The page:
The absence of the heavy boot of Europe has preserved to these people the agile walk of the wild animal, while the general simplicity of their lives has given them many other points of physical perfection.
Foreign languages are another favourite topic, and as these men are bilingual they have a fair notion of what it means to speak and think in many different idioms.
Lord, confound this surly sister, blight her brow with blotch and blister, cramp her larynx, lung and liver, in her guts a galling give her.
I'm a good scholar when it comes to reading but a blotting kind of writer when you give me a pen.
At first I threw my weight upon my heels, as one does naturally in a boot, and was a good deal bruised, but after a few hours I learned the natural walk of man, and could follow my guide in any portion of the island.
It gave me a moment of exquisite satisfaction to find myself moving away from civilisation in this rude canvas canoe of a model that has served primitive races since men first went to sea.
The general knowledge of time on the island depends, curiously enough, on the direction of the wind.
A low line of shore was visible at first on the right between the movement of the waves and fog, but when we came further it was lost sight of, and nothing could be seen but the mist curling in the rigging, and a small circle of foam.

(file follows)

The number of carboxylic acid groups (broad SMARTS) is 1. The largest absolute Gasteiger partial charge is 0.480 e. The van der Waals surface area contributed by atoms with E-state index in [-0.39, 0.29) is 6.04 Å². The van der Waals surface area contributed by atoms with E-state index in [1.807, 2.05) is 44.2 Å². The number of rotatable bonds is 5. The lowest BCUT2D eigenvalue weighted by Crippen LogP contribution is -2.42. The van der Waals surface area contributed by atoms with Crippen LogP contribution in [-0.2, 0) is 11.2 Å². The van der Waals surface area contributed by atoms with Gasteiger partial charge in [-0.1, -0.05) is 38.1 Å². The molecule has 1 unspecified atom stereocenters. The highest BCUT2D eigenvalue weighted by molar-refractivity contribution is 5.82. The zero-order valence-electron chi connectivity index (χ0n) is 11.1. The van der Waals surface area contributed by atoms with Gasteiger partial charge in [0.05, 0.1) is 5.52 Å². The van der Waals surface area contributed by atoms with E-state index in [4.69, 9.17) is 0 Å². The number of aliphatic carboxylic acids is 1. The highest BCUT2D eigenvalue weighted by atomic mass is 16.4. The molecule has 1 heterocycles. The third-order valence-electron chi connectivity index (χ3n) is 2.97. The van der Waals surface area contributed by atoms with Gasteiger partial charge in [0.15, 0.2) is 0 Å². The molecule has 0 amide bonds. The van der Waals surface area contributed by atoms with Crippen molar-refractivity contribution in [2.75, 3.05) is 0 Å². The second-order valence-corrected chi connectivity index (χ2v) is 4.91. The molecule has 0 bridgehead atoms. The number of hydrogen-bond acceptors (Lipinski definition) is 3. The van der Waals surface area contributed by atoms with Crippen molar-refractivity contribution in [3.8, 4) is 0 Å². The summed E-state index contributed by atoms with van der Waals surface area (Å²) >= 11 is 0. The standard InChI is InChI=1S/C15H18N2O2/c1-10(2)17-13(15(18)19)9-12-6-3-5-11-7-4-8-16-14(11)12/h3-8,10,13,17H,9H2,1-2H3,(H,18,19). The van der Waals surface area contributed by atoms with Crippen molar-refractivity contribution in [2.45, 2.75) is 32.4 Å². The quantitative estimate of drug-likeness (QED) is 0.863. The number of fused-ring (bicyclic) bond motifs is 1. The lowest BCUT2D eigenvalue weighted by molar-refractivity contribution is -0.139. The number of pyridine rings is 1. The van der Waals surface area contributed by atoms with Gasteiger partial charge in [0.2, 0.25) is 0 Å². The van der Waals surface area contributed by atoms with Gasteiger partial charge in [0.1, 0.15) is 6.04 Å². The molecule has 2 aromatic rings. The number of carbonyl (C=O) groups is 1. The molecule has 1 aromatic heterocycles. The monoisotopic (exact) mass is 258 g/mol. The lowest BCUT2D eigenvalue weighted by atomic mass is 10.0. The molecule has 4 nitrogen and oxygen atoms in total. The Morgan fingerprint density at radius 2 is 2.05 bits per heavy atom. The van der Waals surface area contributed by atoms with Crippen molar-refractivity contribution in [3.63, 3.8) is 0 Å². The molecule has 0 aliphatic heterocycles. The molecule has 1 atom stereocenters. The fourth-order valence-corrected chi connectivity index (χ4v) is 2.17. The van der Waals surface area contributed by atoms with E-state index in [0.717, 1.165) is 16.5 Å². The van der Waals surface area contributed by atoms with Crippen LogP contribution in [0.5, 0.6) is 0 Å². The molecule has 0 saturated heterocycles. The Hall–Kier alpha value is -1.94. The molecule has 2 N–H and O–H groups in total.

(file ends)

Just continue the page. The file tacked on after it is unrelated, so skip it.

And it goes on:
A week of sweeping fogs has passed over and given me a strange sense of exile and desolation. I walk round the island nearly every day, yet I can see nothing anywhere but a mass of wet rock, a strip of surf, and then a tumult of waves.
A man who is not afraid of the sea will soon be drowned, he said, for he will be going out on a day he shouldn't. But we do be afraid of the sea, and we do only be drownded now and again.
They're cheering a young lad, the champion playboy of the Western World.
The grief of the keen is no personal complaint for the death of one woman over eighty years, but seems to contain the whole passionate rage that lurks somewhere in every native of the island.
Of the things which nourish the imagination, humour is one of the most needful, and it is dangerous to limit or destroy it.
There is no language like the Irish for soothing and quieting.
Every article on these islands has an almost personal character, which gives this simple life, where all art is unknown, something of the artistic beauty of medieval life.
It is the timber of poetry that wears most surely, and there is no timber that has not strong roots among the clay and worms.